Formula E, gone with the wind

Formula E, gone with the wind

Not only a day of sport. The third race of the world championship for electric-powered cars in Buenos Aires confirmed that the event has what it takes to change motor sports, thanks also to the technologies provided by Enel, among the main partners of the race.

Twenty cars racing at over two hundred kilometres per hour competed for the victory on February 18th, for three quarters of an hour, among the skyscrapers of Puerto Madero, in Buenos Aires, within walking distance from Plaza de Mayo and the presidential palace, the famous Casa Rosada. Yet the tourists visiting the central district of the capital of Argentina and who knew nothing about the race, did not notice anything at all because the cars, all electrically powered, made almost noise at all. And the little noise they did make was covered by the strong wind blowing from the Atlantic.

It was the third race of the 2016-2017 season of the Formula E World Championship. The main goal of the initiative was precisely not to leave any trace.

It was not only a day of sport at high speed, with plenty of competition and adrenaline for an afternoon of fun for the Argentine public who had the opportunity to soak up the exciting atmosphere of Formula E in the pit lane, the paddock and the two and a half kilometres of turns and straights of the city circuit set up in a few days along the streets of the residential district. The experience has nothing to envy that of a F1 event (including the names, since Nelson Piquet Jr. and Nicolas Prost, sons of the famous F1 champs Nelson Piquet Sr. and Alain Prost, were among the drivers). Above all, it was a tangible way to spread the idea that electric mobility is not only silent, but also sustainable and clean—and therefore something that improves life— and it has everything it takes to give life to an event in genuine Fast & Furious style.

Better yet, a smart & furious event, because in a Formula E race what you need to win (in Buenos Aires the trophy awarded on the podium by the Country Manager of Enel Argentina, Maurizio Bezzeccheri, went to the Swiss driver Sebastien Buemi, the current world champion, who completed the race at an average speed of over 120 km/h) are not only power and speed, but also the ability to balance both to finish the race with enough charge in the batteries to complete the last lap.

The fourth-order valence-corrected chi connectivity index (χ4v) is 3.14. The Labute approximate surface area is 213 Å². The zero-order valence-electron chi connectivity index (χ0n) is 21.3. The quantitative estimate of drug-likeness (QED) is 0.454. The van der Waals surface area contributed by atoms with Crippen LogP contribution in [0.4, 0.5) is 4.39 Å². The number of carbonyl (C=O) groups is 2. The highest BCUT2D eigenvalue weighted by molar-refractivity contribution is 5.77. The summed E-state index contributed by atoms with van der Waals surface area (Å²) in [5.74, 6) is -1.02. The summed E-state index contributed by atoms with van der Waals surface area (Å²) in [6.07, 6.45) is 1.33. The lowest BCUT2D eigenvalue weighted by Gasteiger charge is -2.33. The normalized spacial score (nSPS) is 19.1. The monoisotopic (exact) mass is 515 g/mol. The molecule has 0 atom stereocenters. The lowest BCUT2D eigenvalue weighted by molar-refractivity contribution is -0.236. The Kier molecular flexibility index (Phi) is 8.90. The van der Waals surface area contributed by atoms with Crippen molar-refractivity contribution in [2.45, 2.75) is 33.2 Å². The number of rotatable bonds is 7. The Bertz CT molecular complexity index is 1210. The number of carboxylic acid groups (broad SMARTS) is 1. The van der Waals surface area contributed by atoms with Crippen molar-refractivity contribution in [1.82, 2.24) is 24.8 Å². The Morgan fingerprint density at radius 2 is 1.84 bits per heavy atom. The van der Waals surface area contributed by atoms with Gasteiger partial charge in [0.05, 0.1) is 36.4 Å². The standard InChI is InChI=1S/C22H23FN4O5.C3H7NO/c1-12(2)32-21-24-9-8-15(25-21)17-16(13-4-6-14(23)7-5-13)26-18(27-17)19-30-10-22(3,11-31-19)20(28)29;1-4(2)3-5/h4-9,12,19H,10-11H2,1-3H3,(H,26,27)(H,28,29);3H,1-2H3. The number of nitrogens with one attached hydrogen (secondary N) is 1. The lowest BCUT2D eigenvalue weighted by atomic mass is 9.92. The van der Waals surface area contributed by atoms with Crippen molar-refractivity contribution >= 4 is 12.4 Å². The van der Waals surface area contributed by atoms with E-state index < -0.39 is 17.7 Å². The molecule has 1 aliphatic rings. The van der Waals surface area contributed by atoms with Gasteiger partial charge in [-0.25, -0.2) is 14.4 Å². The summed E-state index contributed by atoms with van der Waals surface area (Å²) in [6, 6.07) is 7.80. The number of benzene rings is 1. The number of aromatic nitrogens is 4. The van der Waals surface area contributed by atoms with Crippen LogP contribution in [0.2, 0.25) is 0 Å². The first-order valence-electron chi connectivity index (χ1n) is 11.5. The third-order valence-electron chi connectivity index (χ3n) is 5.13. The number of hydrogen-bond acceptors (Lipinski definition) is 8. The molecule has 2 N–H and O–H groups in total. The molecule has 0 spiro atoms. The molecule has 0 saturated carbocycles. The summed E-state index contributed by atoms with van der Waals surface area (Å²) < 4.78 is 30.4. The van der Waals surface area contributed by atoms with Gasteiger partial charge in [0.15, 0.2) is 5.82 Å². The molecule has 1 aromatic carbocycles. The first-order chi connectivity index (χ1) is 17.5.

In other words, Formula E wants to change the world of motor sports, and above all wishes to offer a new approach to the driving philosophy and, through it, a recipe to help change the world. As stated by Esteban Guerrieri, the Argentine test driver for Formula E, "if someone would have told me a few years ago that one day I would be driving a car identical and almost as fast as a Formula 1 car, but only electric, I would have laughed. Now, whenever I’m behind the wheel of one of these cars, I feel that I am driving the future."

A substantial part of this recipe is based on technologies developed by Enel, one of the main partners of Formula E, to set up the circuit and ensure that the environmental impact of the championship comes, race after race, as close as possible to zero (a target that Enel has set to reach by 2018). These technologies include the microgrid managed and monitored by smart meters and dedicated software, the solar panels matched with an advanced system for energy storage, and the charging points for electric cars to support the race.

“The partnership with Formula E allows us to test all these solutions on a tough test bench, in extreme conditions: during the Grand Prix, everything must work perfectly and be fast and reliable, with a margin of error reduced to the minimum”

Livio Gallo, Head of Infrastructure & Networks Global Business at ENEL

Gallo added, “The Formula E Grand Prix provides the ideal conditions to fine-tune technologies, develop them as best as possible and dramatically reduce the time to their large-scale application. We are already able to design better electricity grids, more advanced energy distribution systems, batteries that charge more quickly, and more efficient and less expensive electric mobility. And the dream of smart cities, which until a short time ago seemed futuristic, is increasingly at hand."

The Buenos Aires event was particularly significant for Enel, since it was the first to be held in a country where the company has a distribution network serving over 2.5 million customers. And it is precisely for the benefit of the latter that, in the area of the Puerto Madero circuit, Enel set up its large white stand (visited, among others, by the Italian ambassador to Buenos Aires, the Director of Enel Latin America, Luca D'Agnese, and the Energy Ministers of Argentina and Chile), where it invited the public to touch the future - in the form of electric bikes and motorcycles, and innovative energy solutions like the Vehicle 2 Grid technology - which in some cases is already part of the present.

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